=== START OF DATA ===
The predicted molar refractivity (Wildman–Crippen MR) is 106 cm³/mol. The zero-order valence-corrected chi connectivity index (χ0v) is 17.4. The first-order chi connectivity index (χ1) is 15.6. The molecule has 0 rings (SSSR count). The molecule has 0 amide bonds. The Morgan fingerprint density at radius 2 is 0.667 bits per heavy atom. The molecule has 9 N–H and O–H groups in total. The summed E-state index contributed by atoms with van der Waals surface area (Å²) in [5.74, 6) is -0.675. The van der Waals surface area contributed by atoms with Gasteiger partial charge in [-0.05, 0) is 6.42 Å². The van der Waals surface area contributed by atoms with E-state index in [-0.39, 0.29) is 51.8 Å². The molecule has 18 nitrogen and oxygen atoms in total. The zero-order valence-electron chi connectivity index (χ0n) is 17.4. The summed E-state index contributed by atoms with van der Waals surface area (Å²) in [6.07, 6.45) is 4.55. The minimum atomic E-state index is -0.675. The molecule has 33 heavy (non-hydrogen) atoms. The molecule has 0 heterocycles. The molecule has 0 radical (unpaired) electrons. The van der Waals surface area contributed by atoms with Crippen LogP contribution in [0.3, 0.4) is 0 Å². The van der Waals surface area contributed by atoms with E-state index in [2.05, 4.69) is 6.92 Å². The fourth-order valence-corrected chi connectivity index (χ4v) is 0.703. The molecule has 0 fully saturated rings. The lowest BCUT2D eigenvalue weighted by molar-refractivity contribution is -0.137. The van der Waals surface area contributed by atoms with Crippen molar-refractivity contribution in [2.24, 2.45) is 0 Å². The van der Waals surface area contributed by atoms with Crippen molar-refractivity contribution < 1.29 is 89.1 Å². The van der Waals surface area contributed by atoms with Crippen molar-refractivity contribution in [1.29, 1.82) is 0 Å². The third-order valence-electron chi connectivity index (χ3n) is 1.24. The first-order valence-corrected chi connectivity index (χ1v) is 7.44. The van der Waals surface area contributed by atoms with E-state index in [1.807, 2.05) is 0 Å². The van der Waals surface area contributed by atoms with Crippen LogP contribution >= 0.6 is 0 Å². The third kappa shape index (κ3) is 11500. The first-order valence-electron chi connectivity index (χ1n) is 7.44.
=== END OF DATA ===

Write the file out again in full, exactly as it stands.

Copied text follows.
The predicted molar refractivity (Wildman–Crippen MR) is 106 cm³/mol. The zero-order valence-corrected chi connectivity index (χ0v) is 17.4. The first-order chi connectivity index (χ1) is 15.6. The molecule has 0 rings (SSSR count). The molecule has 0 amide bonds. The Morgan fingerprint density at radius 2 is 0.667 bits per heavy atom. The molecule has 9 N–H and O–H groups in total. The summed E-state index contributed by atoms with van der Waals surface area (Å²) in [5.74, 6) is -0.675. The van der Waals surface area contributed by atoms with Gasteiger partial charge in [-0.05, 0) is 6.42 Å². The van der Waals surface area contributed by atoms with E-state index in [-0.39, 0.29) is 51.8 Å². The molecule has 18 nitrogen and oxygen atoms in total. The zero-order valence-electron chi connectivity index (χ0n) is 17.4. The summed E-state index contributed by atoms with van der Waals surface area (Å²) in [6.07, 6.45) is 4.55. The minimum atomic E-state index is -0.675. The molecule has 33 heavy (non-hydrogen) atoms. The molecule has 0 heterocycles. The molecule has 0 radical (unpaired) electrons. The van der Waals surface area contributed by atoms with Crippen LogP contribution in [0.3, 0.4) is 0 Å². The van der Waals surface area contributed by atoms with E-state index in [2.05, 4.69) is 6.92 Å². The fourth-order valence-corrected chi connectivity index (χ4v) is 0.703. The molecule has 0 fully saturated rings. The lowest BCUT2D eigenvalue weighted by molar-refractivity contribution is -0.137. The van der Waals surface area contributed by atoms with Crippen molar-refractivity contribution in [2.24, 2.45) is 0 Å². The van der Waals surface area contributed by atoms with Crippen molar-refractivity contribution < 1.29 is 89.1 Å². The van der Waals surface area contributed by atoms with Crippen molar-refractivity contribution in [1.29, 1.82) is 0 Å². The third-order valence-electron chi connectivity index (χ3n) is 1.24. The first-order valence-corrected chi connectivity index (χ1v) is 7.44. The van der Waals surface area contributed by atoms with E-state index in [1.807, 2.05) is 0 Å². The van der Waals surface area contributed by atoms with Crippen LogP contribution >= 0.6 is 0 Å². The third kappa shape index (κ3) is 11500. The first-order valence-electron chi connectivity index (χ1n) is 7.44.